Chapter 14. Framework Definition: Visualizing Solutions
Once you have consensus from the stakeholders about what users the product should serve and what it will take to satisfy them, you can finally start to visualize concrete solutions. This begins with defining the framework of the design: the supporting structures and underlying concepts upon which every detail depends. Although scenarios are truly the first point at which you're envisioning the future, most people think of framework definition as the beginning of design.
Framework definition is far more dependent on design skill and experience than the previous phases. Many product managers and marketers can learn to do a decent job of interviewing users and creating personas, but most are not adept at visualizing solutions from thin air. Engineers can often visualize, but most lack the expertise to develop an elegant and desirable solution from a user's perspective.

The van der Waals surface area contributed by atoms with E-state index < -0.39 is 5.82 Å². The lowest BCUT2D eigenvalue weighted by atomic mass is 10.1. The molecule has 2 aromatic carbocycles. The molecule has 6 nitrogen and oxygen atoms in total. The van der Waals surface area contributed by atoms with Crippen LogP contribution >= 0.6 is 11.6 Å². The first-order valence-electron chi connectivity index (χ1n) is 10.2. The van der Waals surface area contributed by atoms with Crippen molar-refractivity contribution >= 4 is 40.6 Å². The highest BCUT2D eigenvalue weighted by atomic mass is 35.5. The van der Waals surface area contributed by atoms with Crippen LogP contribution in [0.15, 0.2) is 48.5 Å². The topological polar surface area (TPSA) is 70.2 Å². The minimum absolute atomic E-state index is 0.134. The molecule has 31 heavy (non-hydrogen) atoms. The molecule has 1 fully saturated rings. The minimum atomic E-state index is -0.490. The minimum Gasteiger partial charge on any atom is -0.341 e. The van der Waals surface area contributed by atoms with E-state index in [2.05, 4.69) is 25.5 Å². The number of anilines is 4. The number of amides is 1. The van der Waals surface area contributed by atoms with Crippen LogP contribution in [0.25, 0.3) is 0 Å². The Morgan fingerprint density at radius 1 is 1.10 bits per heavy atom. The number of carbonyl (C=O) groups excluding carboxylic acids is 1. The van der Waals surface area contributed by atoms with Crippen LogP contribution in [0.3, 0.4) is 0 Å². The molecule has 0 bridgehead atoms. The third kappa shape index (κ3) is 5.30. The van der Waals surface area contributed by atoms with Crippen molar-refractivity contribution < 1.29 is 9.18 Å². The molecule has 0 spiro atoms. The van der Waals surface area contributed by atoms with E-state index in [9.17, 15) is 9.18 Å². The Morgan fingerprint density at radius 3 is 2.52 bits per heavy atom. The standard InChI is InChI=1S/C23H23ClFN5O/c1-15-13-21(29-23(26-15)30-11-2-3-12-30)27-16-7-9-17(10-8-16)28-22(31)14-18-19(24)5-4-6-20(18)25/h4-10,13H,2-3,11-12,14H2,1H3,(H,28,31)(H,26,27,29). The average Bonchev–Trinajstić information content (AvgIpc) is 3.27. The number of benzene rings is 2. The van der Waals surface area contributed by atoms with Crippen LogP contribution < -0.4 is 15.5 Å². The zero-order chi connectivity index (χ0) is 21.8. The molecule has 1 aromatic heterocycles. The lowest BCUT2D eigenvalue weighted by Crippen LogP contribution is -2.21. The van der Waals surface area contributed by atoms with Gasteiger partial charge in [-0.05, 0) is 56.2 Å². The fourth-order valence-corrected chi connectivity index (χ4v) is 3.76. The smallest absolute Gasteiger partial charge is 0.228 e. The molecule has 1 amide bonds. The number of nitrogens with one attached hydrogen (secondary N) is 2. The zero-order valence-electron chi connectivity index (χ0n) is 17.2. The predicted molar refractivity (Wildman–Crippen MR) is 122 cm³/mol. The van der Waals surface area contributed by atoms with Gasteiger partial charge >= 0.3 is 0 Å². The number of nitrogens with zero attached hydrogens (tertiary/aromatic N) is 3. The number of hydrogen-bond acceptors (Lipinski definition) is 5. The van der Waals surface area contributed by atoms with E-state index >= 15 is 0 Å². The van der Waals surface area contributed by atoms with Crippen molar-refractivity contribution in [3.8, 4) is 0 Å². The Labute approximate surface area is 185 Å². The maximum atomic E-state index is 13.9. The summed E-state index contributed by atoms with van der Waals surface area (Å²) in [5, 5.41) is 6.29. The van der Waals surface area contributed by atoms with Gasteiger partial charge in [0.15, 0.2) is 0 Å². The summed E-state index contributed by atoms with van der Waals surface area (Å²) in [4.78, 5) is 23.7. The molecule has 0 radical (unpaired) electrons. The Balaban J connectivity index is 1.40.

Most stakeholders have high expectations. Some may even be hoping you can come up with a hot rod on a bicycle budget. This, combined with the natural anxiety of anyone facing a blank sheet of paper, makes framework definition one of the more stress-inducing parts of any project. It's also one of the most difficult; less-experienced designers generally need considerable guidance to develop strong solutions, and even the most expert designers need another set of eyes ...